As it is the case for most synthetic efforts associated with nucleosides’ syntheses the protection of the 2′,3′-hydroxy groups of the furanosides is required when these interfere with planned chemical modifications of NR+X on the 5′-C-hydroxy moiety. The most common approaches convert the cis-2′,3′-hydroxy groups of NR+X to an acetonide (i.e., 2′,3′-O-isopropylidene nicotinamide riboside 29; isopro-NR) in a reaction with 2,2-dimethoxypropane in the presence of an acid catalyst (Scheme 14).

[1860-5397-15-36-i14]

Scheme 14: Efficacious protection of 2′,3′-hydroxy groups of NR+X.

Conditions which use p-toluenesulfonic acid in acetone [58] produced acetonide 29 in 49% yield after column chromatography. Conditions which employed concentrated sulfuric acid in acetonitrile [59,60] yielded the acetonide in 76–96% yield. Large excess of 2,2-dimethoxypropane is usually used (8–10 molar equivalents relative to NR+). It should be noted that possible anion exchanges in the isolated product were never addressed. Jarman et al. [22] also described the protection of 3-carbamoyl-4-methyl-1-(D-ribofuranosyl)pyridinium chloride (4-Me-NR+Cl) in dry DMF in the presence of a 6 M HCl dioxane solution (almost equimolar amount relative to 4-Me-NR+Cl) to give the corresponding acetonide in 88% yield.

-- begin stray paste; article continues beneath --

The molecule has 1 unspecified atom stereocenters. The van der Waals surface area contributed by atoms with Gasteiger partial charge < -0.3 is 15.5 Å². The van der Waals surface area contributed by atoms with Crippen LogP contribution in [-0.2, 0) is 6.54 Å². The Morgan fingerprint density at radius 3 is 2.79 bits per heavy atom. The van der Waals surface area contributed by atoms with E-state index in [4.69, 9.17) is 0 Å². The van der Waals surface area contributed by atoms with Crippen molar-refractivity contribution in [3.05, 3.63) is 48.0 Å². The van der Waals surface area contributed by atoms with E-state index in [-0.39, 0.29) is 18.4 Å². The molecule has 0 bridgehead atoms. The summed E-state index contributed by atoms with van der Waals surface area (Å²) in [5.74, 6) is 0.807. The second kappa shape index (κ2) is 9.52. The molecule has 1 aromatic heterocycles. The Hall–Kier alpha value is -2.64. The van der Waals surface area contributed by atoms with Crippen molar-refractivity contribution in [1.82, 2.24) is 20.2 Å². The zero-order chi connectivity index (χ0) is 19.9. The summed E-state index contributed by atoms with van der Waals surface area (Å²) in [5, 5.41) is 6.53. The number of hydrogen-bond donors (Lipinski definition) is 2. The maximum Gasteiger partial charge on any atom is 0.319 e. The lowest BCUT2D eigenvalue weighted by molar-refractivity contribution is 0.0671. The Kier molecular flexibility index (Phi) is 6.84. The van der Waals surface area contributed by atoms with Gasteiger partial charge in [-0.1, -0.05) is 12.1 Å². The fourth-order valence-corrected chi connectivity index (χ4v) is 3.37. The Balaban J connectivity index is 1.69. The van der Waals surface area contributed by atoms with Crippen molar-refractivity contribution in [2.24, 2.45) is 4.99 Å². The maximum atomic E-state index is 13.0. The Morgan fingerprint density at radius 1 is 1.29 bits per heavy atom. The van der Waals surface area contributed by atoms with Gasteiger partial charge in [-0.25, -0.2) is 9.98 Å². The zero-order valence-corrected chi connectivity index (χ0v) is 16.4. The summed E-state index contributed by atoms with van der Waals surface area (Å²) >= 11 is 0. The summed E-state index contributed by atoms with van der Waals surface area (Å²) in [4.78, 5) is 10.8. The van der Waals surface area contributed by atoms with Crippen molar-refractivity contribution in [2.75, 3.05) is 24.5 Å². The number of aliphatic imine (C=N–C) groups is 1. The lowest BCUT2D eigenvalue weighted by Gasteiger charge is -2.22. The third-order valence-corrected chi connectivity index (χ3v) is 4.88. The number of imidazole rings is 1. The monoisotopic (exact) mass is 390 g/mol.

The use of dimethyl acetal of mesitylaldehyde in the presence of catalytic amounts of 10-camphorsulfonic acid in dry DMF was reported [58] but the isolated yield for the corresponding protected derivative 30 was low (Scheme 15). Yet, this particular protecting group is easily removed under mild acidic conditions, such as diluted HCl in organic solvents (THF/MeOH) or 90% aqueous trifluoroacetic acid or hydrogenolysis.